On Tuesday, August 18th, and running a couple of weeks behind schedule – such is the way with new projects – the Lab has officially announced they’ve invited a small number of content creators to try-out their Next Generation Platform for virtual experiences, currently code-named Project Sansar.
The announcement, which appears a press release on the Lab’s corporate pages, reads in part:
Slated for general availability in 2016, Project Sansar will democratize virtual reality as a creative medium. It will empower people to easily create, share, and monetize their own multi-user, interactive virtual experiences, without requiring engineering resources. The platform will enable professional-level quality and performance with exceptional visual fidelity, 3D audio, and physics simulation. Experiences created with Project Sansar will be optimized for VR headsets like the Oculus Rift, but also accessible via PCs and (at consumer launch) mobile devices. Users can explore and socialize within Project Sansar experiences through advanced expressive avatars, using text and voice chat.
Drawing on more than 12 years of unique experience running Second Life, the largest-ever user-created virtual world, Linden Lab will make it fun and easy for Project Sansar users to create social VR experiences, eliminating the complicated challenges that today limit the medium to professional developers with significant resources. Project Sansar will allow creators at all levels to focus on realizing their creative visions, without having to worry about issues such as hosting and distribution, multi-user access and communication systems, virtual currency and regulatory compliance, and other challenges associated with creating, sharing, and monetizing virtual experiences today.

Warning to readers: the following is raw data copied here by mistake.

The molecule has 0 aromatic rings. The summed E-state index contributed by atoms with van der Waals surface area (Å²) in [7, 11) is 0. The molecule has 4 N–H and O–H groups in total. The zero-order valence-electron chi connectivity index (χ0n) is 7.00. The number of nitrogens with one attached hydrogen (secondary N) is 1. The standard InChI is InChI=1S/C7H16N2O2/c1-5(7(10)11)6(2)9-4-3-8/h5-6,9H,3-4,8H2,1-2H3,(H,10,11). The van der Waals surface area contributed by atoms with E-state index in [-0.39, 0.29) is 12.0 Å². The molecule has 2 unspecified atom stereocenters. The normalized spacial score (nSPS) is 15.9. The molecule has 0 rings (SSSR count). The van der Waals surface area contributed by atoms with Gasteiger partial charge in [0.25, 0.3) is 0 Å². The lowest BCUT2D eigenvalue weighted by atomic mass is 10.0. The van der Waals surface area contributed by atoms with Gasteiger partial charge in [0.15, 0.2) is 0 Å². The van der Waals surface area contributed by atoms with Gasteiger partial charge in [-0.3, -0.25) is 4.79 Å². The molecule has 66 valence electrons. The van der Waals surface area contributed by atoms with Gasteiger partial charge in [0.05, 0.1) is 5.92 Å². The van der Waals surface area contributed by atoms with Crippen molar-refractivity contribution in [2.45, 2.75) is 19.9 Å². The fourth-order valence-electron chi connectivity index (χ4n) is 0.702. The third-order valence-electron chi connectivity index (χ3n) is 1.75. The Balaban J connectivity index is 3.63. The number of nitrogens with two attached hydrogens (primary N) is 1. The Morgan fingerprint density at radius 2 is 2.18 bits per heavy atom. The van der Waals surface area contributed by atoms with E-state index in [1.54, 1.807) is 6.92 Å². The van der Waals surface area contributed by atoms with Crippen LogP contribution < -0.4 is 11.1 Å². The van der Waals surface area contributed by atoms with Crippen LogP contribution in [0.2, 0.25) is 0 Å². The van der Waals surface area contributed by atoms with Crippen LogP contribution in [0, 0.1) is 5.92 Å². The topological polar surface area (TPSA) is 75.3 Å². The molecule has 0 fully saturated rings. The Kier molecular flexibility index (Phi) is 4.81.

As has been widely reported, the initial testing will be focused on Autodesk’s Maya® software for content creation and upload to Sansar, although the Lab have also announced that they intend the platform to operate with a wide range of content creation tools such as such as 3D Max, Sketchup, and Blender, with file format support for OBJ and FBX, and others.
During the alpha, the invited creators will be encouraged to “use each other’s games and other invented environments, trade feedback, and tweak their own work.” They’ll also have to be patient, with Ebbe Altberg having previously warned they may face having content deleted, removed or otherwise altered as the Lab continued to adjust, change, tweak (and bash?) what is still a very new platform that has a good way to go before it reaches something ready to have a lot of people pile on to it and play with it.
That said, if all goes according to plan, the alpha will slowly be opened out over time to include more creators, the Lab’s own announce noting:
In the coming months, Linden Lab will welcome additional creators and content partners to Project Sansar as new features are added to the platform and testing expands.
The emphasis on “content partners” is mine, as I do wonder precisely what it means for the direction Sansar will be taking, particularly given the differentiation given the term from “creators”. More thoughts on that to come.
In the meantime, The Verge has been quick off the press in following-up on the Lab’s announcement, with a short piece entitled The VR successor to Second Life is inviting its first testers, which is in some ways an unfortunate title, as it does carry a certain implication that Second Life is perhaps no more. This view is perhaps further enhanced by the use of the past tense when referring to the platform, even though there is a nod to the fact that Sansar will run “alongside” SL.
VentureBeat, to name one other following-up on the Lab’s press release, has a similarly brief article in its GamesBeat section, Second Life creator Linden Lab starts testing its virtual-reality world: Project Sansar, which focuses on the core points of the press release.
For those wishing to catch-up on what I believe to be the core statements and information around Sansar, as gathered from cited sources, please refer to my July Sansar Summary.
Also, be sure to take a look at uploadVR’s very excellent conversation between Nick Ochoa and Ebbe Altberg on Sansar, which I reviewed at the start of August, and am embedding here again for reference.